Bright Idea Greg Murphy Trio
- 1Softly, as in a Morning Sunrise07:24
- 2Happy (From "Despicable Me 2")03:49
- 3Bright Idea07:21
- 524K Magic02:45
- 6Street Cats04:59
- 7Finer Things05:11
- 8For My Mom07:10
- 9Straight No Blues04:43
- 10Moving Violation08:39
- 11Well, of All Things06:11
- 12Untitled Original 1138306:38
- 13Juneteenth Notes04:13
Info zu Bright Idea
The world of jazz, despite legends of gloried lore, is fraught with contradictions, dichotomies and some of the most unlikely stories that boggle the imagination--untold tales lying just beneath the maelstrom of mainstream media, tucked away as a sanguine keepsake measured only in the hearts and minds of those involved. Stories of heartbreak. Stories of triumph.
Pianist Greg Murphy’s story, his all-too-human story, is made of that same kind of tangible heroic fabric--from wandering in the valley low only to gain a celebratory emergence--a joyful spiritual attainment over and above a craggy, pit-laden adversity.
I met an enthusiastic Murphy in the summer of 1980 one afternoon at my downtown Chicago loft venue for jazz, Aziza Artist Space. The set that day was led by the late saxophonist, Fred Anderson. Recommended by his friend and bassist Tyler Mitchell, Murphy was on the gig. Showing a promise that would only be realized years down the road, Murphy exhibited an indelible pianistic presence. His bluesy orchestral swing-filled stylistic technique crackled with an exuberant intensity far beyond his youthful age.
Upon a chance encounter with Marsalis patriarch Ellis Marsalis in Chicago, as fate would have it, soon Murphy was headed for New Orleans. Duly noticing the young pianist’s potential, Murphy was Crescent City bound--this at the height of the Young Lions movement of the early 80s. Recalling their initial meeting, “Ellis Marsalis came to my house, gave me a free piano lesson and subsequently suggested that I apply for a National Endowment for the Arts Jazz Study Grant.” ...
"Bright Idea, Greg Murphy's second Whaling City Sound project and fifth overall, is pure and beautiful, his strongest statement as a leader and his most beautifully played collection of stories. Fully back and in complete command, Murphy can now swing with the best. He has come out from the dark side and into the light, now destined, even determined, to find his proper place in the pantheon of jazz piano." (Jazz News)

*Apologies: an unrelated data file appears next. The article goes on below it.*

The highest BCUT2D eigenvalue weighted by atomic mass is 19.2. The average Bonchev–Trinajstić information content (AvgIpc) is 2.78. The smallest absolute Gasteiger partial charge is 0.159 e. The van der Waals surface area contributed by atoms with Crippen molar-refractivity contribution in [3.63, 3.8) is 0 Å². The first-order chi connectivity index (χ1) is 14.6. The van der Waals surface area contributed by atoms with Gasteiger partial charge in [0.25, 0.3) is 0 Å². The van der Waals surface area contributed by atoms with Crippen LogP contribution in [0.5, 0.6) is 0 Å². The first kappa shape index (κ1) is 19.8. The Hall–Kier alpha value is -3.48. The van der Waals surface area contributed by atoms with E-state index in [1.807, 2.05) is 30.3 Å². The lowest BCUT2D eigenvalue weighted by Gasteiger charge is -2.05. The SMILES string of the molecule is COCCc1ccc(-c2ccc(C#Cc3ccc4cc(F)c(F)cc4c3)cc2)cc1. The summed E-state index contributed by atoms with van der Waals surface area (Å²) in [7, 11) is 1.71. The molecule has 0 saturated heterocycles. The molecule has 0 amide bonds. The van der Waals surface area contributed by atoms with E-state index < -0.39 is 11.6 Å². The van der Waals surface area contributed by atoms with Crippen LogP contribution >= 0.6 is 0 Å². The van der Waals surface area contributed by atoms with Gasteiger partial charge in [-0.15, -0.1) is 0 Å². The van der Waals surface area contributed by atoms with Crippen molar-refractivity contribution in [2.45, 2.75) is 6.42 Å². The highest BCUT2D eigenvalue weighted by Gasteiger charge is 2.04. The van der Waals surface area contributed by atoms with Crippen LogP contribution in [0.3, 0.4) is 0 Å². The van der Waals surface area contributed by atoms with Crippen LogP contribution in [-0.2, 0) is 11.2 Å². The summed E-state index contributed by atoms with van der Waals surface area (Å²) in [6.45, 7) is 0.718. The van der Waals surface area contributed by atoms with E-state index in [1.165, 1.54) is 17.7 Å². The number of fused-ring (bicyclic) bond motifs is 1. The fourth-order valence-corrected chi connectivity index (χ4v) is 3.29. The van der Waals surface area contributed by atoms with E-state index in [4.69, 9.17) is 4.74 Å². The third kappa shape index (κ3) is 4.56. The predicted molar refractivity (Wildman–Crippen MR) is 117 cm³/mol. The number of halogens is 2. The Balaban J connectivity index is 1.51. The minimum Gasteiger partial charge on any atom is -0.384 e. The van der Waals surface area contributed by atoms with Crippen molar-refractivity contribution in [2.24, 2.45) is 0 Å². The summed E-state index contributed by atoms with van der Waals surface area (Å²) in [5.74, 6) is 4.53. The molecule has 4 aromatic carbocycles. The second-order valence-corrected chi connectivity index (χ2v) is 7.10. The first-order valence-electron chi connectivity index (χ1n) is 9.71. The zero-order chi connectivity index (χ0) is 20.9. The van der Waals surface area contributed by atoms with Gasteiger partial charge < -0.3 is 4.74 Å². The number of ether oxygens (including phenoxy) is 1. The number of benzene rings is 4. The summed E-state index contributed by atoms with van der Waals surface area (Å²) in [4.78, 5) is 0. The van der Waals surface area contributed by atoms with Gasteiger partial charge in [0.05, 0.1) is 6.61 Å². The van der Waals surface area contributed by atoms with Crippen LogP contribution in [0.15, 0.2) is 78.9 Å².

Greg Murphy, piano
Eric Wheeler, double bass
Jeff "Tain" Watts, drums
The Greg Murphy Trio
pays respect to the jazz tradition while consistently developing and expressing it's own identity.
Chicago native Greg Murphy has been a major contributor to the New York City jazz scene since the 1980s and he’s probably best known for his twenty-two year association with John Coltrane’s multidirectional drummer, Rashied Ali.
Greg began his musical adventures in 1971 when he joined the Ray-Fisk Grammar School Band in Chicago. His classical studies began later that year with Lucia Santini at Roosevelt University. Between 1980 and 1984, he played with the jazz/funk band Lightning Flash Thunder Roar, The University of Illinois at Chicago Big Band, The Northern Illinois University Big Band, and other local Chicago bands.
A jazz study grant from the National Endowment for the Arts in 1984 gave Greg the opportunity to go to New Orleans and study with the eminent pianist and jazz educator, Ellis Marsalis. He remained there and began recording and performing with The New Orleans Jazz Couriers, Percussion Incorporated, and his own group, The Fusicians. The Percussion Incorporated album, Drum Talk, (Greg’s first recording) was recorded and released in 1987. While living in the crescent city, Greg performed with Donald Harrison, Wynton Marsalis, and countless other great musicians.
Greg moved to New York in 1987 and began what had become a long association with multi-directional drummer, Rashied Ali. Greg performed and recorded with Ali and his various groups throughout Europe, Canada, the United States and beyond, from 1987 until Rashied passed away in 2009.
Throughout his career, Greg has performed in Japan, China and The Philippines with his own trio and other groups. He’s also worked in New York with Ornette Coleman and in France with Carlos Santana and Archie Shepp. In 2012, Greg recorded the theme song “Brother, Can You Spare a Dime?” for the HBO documentary Redemption, which was produced and directed by Jon Alpert and Matthew O’Neill. Redemption received a 2013 Academy Award nomination for best documentary short.
Greg also performed with Jeff “Tain” Watts, Billy Hart, Arthur Taylor, Joe Lovano, Grachan Moncur, III, Christian McBride, Cindy Blackman, Flava Flav, Charles McPherson, Larry Ridley, William Parker and Charles Gayle, among many others.
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